June 27, 1999
Dear SCAN Members,
SCAN is having a real revival. A revival? No! No! Not that kind of revival, but a revival in interest in our fieldtrips with attendance over the 20 mark at every outing so far this year. And, frosting on the cake has been the appearance of new interested persons at every outing. A great prelude to the coming millenium. Our June trip to Woods Ferry Recreation Area (22 in attendance despite threatening weather) was a day highlighted by reptiles. On the way to the park various SCAN members played boy scout (and girl scout) helping innumerable box turtles cross the road to safety. Perhaps our recent heavy rains provoked this mass crossing of SC roads. Then at the park we saw a world-record (according to Frank Hill) brown water snake lazing in the river accompanied by a small version of the same reptile. Later, a very large king snake was also observed. The amphibians had their day too with the appearance of a beautiful marbled salamander. We capped the formal part of our outing with a visit to a nearby very old abandoned cemetery in the woods. Several graves were above ground and one grave had a memorial to a CSA veteran. Could the day get better? Yes, by a great fish dinner enjoyed by many of us in Winnsboro at a very good restaurant (sorry, no commercials permitted). You too can enjoy wonderful companionship and fine food by staying with us after the formal part of our day’s program.
See the Flora/Fauna List
Y’r humble and ob’d Vice-President
Commentary: In a period of U.S. history in which interest in science and engineering is seriously on the decline, in depth scientific activities by several amateur SCAN members is indeed refreshing. Their efforts have resulted in publications of papers in respected scientific journals, e.g., Janet Ciegler’s paper on tiger beetles, an upcoming book on SC ground beetles plus another book in the works on water beetles, Alex C.’s paper on SC lichens, and the recent triumph of Charlie Williams with his publication in Castanea of Andre Michaux’s discovery of Magnolia macrophyla in North Carolina. As Charlie phrased it: “I am as proud of that 13 page publication as Tolstoi was in his publication of over 1,000 pages of War and Peace! Well phrased, Charlie, for he speaks for all of us amateurs. There is plenty of room in science for amateurs to make contributions; it only requires a bit of looking for an area open to amateur endeavor, sincere interest, some discipline and, yes, some sweat. These are attributes possessed by most SCAN folk. Perhaps this idea needs more discussion among our members. Any comments?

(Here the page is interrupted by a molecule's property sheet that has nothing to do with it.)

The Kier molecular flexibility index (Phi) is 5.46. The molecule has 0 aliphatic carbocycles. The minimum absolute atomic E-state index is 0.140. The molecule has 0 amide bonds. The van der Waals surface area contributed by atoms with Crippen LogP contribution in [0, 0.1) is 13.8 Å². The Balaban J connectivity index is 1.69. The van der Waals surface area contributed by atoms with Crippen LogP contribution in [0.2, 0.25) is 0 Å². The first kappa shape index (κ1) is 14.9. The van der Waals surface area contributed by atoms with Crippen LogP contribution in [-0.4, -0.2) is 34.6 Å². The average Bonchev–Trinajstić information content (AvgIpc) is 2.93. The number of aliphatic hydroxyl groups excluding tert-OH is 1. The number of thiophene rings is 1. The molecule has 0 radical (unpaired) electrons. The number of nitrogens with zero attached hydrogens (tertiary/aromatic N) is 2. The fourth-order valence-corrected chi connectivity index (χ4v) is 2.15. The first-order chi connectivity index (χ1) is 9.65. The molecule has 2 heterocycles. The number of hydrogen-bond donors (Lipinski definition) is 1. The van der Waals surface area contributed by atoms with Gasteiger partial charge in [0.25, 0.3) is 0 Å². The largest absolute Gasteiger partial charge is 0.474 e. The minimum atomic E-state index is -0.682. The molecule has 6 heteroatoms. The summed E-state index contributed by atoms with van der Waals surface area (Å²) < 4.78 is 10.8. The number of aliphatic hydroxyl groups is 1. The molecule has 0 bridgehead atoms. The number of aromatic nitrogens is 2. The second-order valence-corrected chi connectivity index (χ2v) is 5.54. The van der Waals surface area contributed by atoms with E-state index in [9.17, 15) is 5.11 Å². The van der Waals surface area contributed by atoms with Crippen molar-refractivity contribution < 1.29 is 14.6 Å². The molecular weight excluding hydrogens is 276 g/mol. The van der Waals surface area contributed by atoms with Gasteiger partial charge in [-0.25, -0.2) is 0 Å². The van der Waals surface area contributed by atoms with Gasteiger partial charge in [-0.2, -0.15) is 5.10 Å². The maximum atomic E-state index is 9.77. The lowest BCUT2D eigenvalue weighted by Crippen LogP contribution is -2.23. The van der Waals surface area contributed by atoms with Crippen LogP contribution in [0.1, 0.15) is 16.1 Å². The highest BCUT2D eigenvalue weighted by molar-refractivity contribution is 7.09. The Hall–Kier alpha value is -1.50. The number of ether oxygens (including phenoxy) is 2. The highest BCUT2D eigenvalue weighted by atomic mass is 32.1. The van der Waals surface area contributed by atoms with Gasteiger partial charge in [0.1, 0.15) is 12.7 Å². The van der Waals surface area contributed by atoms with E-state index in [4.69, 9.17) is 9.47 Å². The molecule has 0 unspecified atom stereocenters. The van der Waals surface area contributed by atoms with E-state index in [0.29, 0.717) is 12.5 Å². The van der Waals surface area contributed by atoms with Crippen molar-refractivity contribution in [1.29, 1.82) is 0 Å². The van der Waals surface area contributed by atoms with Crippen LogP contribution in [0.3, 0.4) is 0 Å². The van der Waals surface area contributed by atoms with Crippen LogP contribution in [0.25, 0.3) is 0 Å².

P.S. There is no reason why two or more people can’t cooperate on a project.
Saturday, July 24, 1999 at 10:3 0 AM
Laurel Fork Creek Heritage Preserve
On July 24 we will visit the 1,000-acre preserve which is the first acquisition in a SCDNR wilderness protection plan which encompasses the Jocasee Gorges area. This preserve is found in a pristine mountainous area off the northeastern tip of the Toxaway arm of Lake Jocasee. The Foothills Trail winds through the area. Among the diversity of plant life found in this area are the rare mountain witch-alder, Appalachian filmy fern, dwarf filmy fern, and the Oconee Bell. Old-growth hemlock, cove forests, and white pine forests dominate the area as well as abundant laurel and rhododendron. Several waterfalls are also found in the area. Rudy Mancke will feature Laurel Fork Creek Heritage Preserve in an upcoming “Nature Scene”.
A.P.B. – Access into the preserve is somewhat difficult, therefore, we have secured the assistance of the DNR. They are providing a suburban and a representative to drive us into the preserve. However, the suburban will only hold about 10 people. We need a couple of other SCAN members with sports utility vehicles who would be willing to transport additional people into the preserve. Otherwise, some members will have to wait for the shuttle to return. Be advised that this is a rough road not suitable for conventional cars. Call Robbie Allen at (864) 574-6497 if you are willing to use your SUV for access into this very interesting but difficult to access site.
Details: We will carry our lunch into the preserve. In addition, you will need plenty of water, insect repellent, and possibly sunscreen. There are no restroom facilities in the preserve. The nearest one is located at the Phillip 66 station at the intersection of Hwy 11 and US 178. The preserve is 8.3 miles further on US 178. We will meet in the parking lot for the Foothills Trail and Laurel Fork Preserve area at 10:30 AM.
Directions: Take US HWY 178 north from the intersection of SC HWY 11 in upper Pickens County. From this intersection you will travel through the community of Rocky Bottom and will cross over a wooden bridge. Just after the bridge you will turn left onto a gravel road. (This turn-off is approximately 8.3 miles from the intersection of Hwy 11 and HWY 178.) This road will fork immediately and you will take the right or upper fork. This will lead to the parking lot on the left.